Property vs Behavior inheritance

David Bruant bruant.d at
Thu Dec 15 10:58:44 PST 2011

Le 15/12/2011 18:17, John J Barton a écrit :
> (I know the language experts know all this, I'm spelling it out for
> fellow amateur 'classless' fans)
> After using (and liking) selfish I understand why prototypical
> inheritance via simple references is not an effective alternative to
> classes.
> The new Foo/Foo.prototype JavaScript idiom sets up a lookup table like
> this:
> [[Prototype]] -----> [[Prototype]] ------> [[Prototype]] -------> null
> myProps           |  parentProps           grandProps
>                   |
>                   |
> [[Prototype]] ----+
> myProps
> (...)
> The reason is simple: 99% of the time you want base class functions to
> be inherited but not base class data values. In setting up
> "objects-that-will-be-classes" we can consciously avoid data values. I
> did not say this above, but most readers will imagine that all of the
> objects in the diagram above have only functions. That is essential
> what we mean when we thing of these objects as classes: no data
> properties.
WebIDL is taking a different direction [1]: the ECMAScript
representation of WebIDL attributes (like 'cookie' property of the
document object) is placed as an accessor property on the prototype
related to the given interface
(Object.getOwnPropertyDescriptor(HTMLDocument.prototype, 'cookie') is an
accessor property descriptor)

Consequently, objects used in the prototype layer have other things than
just functions.
(as far as I know, the only browser that currently conforms decently to
this model is IE9+)

> (...)
> JS projects address this issue by conventions and they can be
> successful. One in particular is 'selfish': the split between behavior
> and data is created by declaring behavior but implementing all data
> values imperatively in initialize().  It is convention only.
True. What WebIDL does is another convention.

> Class-based languages solve this by building the 'behavior' or
> function layer differently from the 'data' layer. The functions are
> placed in vtable data structures referencing base class vtables; data
> values are concatenated across all classes as properties for the instance.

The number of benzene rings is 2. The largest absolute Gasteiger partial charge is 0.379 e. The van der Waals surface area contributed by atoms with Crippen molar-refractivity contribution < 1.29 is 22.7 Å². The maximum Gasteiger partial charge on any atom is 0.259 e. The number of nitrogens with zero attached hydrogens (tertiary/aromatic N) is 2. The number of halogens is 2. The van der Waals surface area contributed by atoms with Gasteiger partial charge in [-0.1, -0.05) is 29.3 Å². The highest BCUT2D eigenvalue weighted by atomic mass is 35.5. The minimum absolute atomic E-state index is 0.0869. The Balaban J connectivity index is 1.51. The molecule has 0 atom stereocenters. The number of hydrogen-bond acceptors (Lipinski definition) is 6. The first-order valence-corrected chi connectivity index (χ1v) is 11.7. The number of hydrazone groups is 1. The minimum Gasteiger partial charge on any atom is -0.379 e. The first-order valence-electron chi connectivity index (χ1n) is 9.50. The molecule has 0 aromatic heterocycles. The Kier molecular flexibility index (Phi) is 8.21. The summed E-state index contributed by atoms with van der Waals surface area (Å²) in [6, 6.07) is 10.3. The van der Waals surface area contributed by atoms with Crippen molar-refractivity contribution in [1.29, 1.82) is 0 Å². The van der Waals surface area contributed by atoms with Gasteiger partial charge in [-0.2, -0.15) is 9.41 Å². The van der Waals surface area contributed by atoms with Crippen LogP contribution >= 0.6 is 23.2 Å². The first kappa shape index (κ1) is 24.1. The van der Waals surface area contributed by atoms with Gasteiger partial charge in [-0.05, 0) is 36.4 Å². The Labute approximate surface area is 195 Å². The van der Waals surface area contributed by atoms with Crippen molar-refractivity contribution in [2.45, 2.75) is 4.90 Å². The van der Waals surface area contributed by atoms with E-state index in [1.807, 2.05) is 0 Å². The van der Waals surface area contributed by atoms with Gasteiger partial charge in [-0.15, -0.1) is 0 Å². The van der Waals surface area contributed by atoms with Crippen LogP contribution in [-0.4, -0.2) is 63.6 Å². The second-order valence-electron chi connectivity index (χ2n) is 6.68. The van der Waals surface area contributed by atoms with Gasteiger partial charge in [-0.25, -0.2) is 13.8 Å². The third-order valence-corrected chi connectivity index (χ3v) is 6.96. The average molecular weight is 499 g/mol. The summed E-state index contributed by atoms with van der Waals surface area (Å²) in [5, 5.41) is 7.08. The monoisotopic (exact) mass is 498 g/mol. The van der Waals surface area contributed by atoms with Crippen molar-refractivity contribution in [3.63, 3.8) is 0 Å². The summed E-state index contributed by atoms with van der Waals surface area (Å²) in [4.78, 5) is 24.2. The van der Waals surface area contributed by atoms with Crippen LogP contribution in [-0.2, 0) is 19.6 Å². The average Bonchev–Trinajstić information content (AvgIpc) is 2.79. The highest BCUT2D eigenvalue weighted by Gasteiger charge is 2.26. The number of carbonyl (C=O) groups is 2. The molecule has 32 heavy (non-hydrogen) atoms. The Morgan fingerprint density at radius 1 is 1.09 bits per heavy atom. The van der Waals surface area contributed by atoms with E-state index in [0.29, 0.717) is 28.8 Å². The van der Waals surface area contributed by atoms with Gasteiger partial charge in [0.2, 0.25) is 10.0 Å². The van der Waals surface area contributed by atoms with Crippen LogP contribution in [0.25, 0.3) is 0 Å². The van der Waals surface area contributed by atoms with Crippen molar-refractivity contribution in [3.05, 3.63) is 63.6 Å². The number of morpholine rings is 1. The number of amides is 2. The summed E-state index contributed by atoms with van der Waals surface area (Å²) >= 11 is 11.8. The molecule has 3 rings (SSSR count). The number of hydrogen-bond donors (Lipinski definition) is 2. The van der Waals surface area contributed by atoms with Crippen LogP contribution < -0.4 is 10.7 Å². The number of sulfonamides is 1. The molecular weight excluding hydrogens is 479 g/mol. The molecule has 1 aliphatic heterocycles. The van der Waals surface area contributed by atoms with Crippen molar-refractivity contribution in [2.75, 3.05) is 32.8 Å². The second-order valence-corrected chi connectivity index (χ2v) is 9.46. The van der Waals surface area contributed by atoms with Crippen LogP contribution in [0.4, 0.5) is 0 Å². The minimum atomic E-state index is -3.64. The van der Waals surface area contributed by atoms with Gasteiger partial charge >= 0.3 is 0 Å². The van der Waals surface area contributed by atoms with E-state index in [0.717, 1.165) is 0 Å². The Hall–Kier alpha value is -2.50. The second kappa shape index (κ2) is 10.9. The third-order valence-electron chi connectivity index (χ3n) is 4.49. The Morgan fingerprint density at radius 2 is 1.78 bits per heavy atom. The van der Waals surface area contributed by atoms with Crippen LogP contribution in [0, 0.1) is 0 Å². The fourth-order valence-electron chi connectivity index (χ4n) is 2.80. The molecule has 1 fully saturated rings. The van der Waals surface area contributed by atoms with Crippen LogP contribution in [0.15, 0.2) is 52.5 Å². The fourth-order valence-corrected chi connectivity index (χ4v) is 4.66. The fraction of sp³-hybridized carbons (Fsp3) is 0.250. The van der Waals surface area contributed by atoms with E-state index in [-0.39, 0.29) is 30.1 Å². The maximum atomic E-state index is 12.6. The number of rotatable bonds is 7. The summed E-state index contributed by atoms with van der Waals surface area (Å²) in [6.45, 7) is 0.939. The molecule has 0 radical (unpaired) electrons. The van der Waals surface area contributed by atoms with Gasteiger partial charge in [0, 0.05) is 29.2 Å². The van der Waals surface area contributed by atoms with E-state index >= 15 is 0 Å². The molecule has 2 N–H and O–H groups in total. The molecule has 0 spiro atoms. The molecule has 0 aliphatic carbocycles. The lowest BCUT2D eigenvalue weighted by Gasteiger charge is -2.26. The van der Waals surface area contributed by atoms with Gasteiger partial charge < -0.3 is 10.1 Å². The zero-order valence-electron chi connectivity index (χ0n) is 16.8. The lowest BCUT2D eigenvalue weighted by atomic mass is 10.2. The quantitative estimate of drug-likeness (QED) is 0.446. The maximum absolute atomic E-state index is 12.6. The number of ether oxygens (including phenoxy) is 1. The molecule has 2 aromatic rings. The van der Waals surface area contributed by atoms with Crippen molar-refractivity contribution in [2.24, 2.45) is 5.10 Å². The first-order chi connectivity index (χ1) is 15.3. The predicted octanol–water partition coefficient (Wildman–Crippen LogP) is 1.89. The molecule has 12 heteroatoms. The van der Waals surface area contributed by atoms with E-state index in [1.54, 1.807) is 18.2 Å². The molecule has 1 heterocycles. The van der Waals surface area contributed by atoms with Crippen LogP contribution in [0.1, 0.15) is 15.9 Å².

> Classless solutions need a compelling solution to this issue, that is,
> an operation on a list of vanilla objects that yields a class-like
> object. Any such operation will fail in some cases, just like
> class-based solutions fail sometimes (when you really want to share
> data across classes). But a solution is needed for the 99% of the time
> when you don't want data sharing.
I think that traits will be another form of convention that will avoid
name collision (or assist the developer to deal with them explicitely
when they occur)

I agree with your intention, but not your conclusion. The language
provides a very generic interface when it comes to composition. Between
selfish, what WebIDL does and traits, we have at least 3 different
relevant approaches to composition, why should the language pick one
over all those possible?

ECMAScript 5, by providing
Object.{create|defineProperty|getPrototypeOf}, other introspection
methodsand and accessor properties (which were in some browsers but not
in ES3) helped advertise how the language works by showing the
fundamental constructs of the language to the programmer. It's been
implemented only recently (relatively to the history of the language and
that we've been stuck on ES3 for cross-browser compatibility concerns)
Some other fundamental constructs are on their way (proxies, reflection
API, WeakMaps, maps, sets, proto operator (x2), private names) and these
will certainly influence too how we think of and implement object

I'm not sure the language should decide now what approach to composition
it should favor... or if it should favor one (or more) at all! I think
we need at least (!) a year or two with all these features implemented,
running and used to see the big picture.
I agree to discuss the question but hope that no decision will be made
now. It sounds premature.


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